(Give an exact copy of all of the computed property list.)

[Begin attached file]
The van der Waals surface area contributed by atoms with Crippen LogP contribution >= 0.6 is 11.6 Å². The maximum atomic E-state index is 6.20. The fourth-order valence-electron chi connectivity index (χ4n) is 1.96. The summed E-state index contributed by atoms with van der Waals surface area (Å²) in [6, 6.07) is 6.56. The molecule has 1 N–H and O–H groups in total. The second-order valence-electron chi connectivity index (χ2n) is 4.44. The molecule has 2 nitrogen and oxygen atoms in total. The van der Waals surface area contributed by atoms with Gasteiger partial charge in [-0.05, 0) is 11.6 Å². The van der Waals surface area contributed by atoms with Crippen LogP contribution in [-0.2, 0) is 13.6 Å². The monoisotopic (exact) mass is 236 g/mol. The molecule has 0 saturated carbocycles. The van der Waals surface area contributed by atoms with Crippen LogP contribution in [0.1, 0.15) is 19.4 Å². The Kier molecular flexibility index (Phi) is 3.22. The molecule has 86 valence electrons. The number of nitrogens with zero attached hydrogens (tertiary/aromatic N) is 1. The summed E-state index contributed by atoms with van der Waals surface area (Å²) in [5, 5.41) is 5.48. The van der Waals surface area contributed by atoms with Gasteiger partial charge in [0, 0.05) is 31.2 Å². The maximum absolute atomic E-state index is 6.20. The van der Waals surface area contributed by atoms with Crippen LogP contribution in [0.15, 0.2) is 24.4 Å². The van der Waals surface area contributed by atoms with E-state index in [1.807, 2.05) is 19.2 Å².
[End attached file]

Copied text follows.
The van der Waals surface area contributed by atoms with Crippen LogP contribution >= 0.6 is 11.6 Å². The maximum atomic E-state index is 6.20. The fourth-order valence-electron chi connectivity index (χ4n) is 1.96. The summed E-state index contributed by atoms with van der Waals surface area (Å²) in [6, 6.07) is 6.56. The molecule has 1 N–H and O–H groups in total. The second-order valence-electron chi connectivity index (χ2n) is 4.44. The molecule has 2 nitrogen and oxygen atoms in total. The van der Waals surface area contributed by atoms with Gasteiger partial charge in [-0.05, 0) is 11.6 Å². The van der Waals surface area contributed by atoms with Crippen LogP contribution in [-0.2, 0) is 13.6 Å². The monoisotopic (exact) mass is 236 g/mol. The molecule has 0 saturated carbocycles. The van der Waals surface area contributed by atoms with Crippen LogP contribution in [0.1, 0.15) is 19.4 Å². The Kier molecular flexibility index (Phi) is 3.22. The molecule has 86 valence electrons. The number of nitrogens with zero attached hydrogens (tertiary/aromatic N) is 1. The summed E-state index contributed by atoms with van der Waals surface area (Å²) in [5, 5.41) is 5.48. The van der Waals surface area contributed by atoms with Gasteiger partial charge in [0, 0.05) is 31.2 Å². The maximum absolute atomic E-state index is 6.20. The van der Waals surface area contributed by atoms with Crippen LogP contribution in [0.15, 0.2) is 24.4 Å². The van der Waals surface area contributed by atoms with E-state index in [1.807, 2.05) is 19.2 Å².